How would you explain the Shabbat laws in Israel to a group of visiting mid-career journalists, Jewish and non-Jewish Americans? Led by University of Southern California Professor Diane Winston, nine mid-career journalists will be writing daily pieces and posting to a variety of outlets, including The Washington Post, Huffington Post, Politics.com, NPR, The Los Angeles Times and religious dispatches. This is a return visit to Israel on the theme “Religion, Ethnicity and Coexistence.” I was asked to explain what the organizers have termed the “Secular v. Religious: Sabbath Wars” on Sunday evening Mar. 13 (7 Adar II). I will suggest that the journalists refer to this cross-currents blog to read the discussion that, hopefully, will ensue below.
In Israel there is legislation to ensure observance of the Jewish Sabbath (almost no buses run, stores are supposed to be closed,etc.). Some are against or simply ignore these laws. The journalists will meet with individuals from both sides to understand the complexities of the Sabbath Wars. I am to speak opposite Anat Hoffman (of the Reform Israel Religious Action Committee)
My question to readers of this post is how best to approach the debate? Here are some avenues I am exploring.
1) I wrote on this subject on July 19,2007 on the cross-currents blog, in a posting titled “Harry Potter and Shabbos” to which there were 20 comments.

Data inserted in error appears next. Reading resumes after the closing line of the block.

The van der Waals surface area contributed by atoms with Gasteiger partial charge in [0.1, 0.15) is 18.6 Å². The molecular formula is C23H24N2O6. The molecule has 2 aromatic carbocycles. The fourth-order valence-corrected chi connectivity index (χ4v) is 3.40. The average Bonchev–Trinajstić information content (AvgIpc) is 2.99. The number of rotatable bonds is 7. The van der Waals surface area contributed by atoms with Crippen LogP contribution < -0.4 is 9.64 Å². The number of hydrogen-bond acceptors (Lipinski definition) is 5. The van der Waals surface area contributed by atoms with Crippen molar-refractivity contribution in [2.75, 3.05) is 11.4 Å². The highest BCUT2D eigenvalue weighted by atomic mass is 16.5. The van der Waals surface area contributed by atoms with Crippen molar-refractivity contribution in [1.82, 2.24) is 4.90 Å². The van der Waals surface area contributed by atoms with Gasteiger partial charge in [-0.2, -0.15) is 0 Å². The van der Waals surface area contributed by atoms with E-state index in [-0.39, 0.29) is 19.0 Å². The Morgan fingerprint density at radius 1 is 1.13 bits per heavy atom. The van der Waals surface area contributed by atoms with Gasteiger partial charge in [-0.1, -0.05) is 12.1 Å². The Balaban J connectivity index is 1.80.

2) I could emphasize the spiritual importance of Shabbat, describe the family unity; celebrate freedom from TV, cell phone tyranny; explain the Sabbath as a covenant with G-d.
3) I plan to show a video of Livia Bitton-Jackson, a Holocaust survivor, my neighbor,telling about how she and other women took great risks in the camps during the Shoah, in order to light Sabbath candles and minimize working on Shabbat.
4) I thought to make a “modest” tongue-in-cheek proposal – to forbid Sabbath observance in Israel to all but a small group of religious people who request special permission to observe it. For background see the article The Sabbath Observing Gentile: Halakhic, Hashkafic and Liturgical Perspectives’ by Elchanan Adler; Tradition: A Journal of Orthodox Jewish Thought. There he analyzes the puzzling statement (Talmud Sanhedrin 58b), Goy Sheshavat Hayyav Misa
5) I could emphasize the socio-economic dimension. A religious person is hard pressed to find a job in restaurants, gas stations, and other places where they insist you work on Shabbat.
6) A secular Israeli thinker, Dr. Zvi Zameret, has lamented in the Jerusalem Post the slow disappearing of public Sabbath, due to Shabbat shopping. (See article 20 titled “Save the Sabbath”). He wrote:
“Sabbath has been completely undermined in this country … 18% of employees in Israel – 324,000 people – work on Shabbat. 16% of those who work on Shabbat – 60,000 people – work seven days a week, with no day of rest. People who work on Shabbat work 50 hours a week (compared to an average of 39 in the rest of the economy). A little over 20% of those who work on Shabbat are new immigrants. … Some 600,000 Israelis shop every Shabbat… TRAGICALLY, IN front of our eyes the Jewish people, who gave the Sabbath to humanity, is gradually renouncing it. .. If in ancient times the Sabbath was one of the basic rights of every slave – and even every animal – today there is an emerging class of Shabbat slaves, with no rights, whose job is to serve their Shabbat masters (over half a million Israelis who shop on Shabbat).”
Which of these approaches (or others) would be best to use in the upcoming discussion?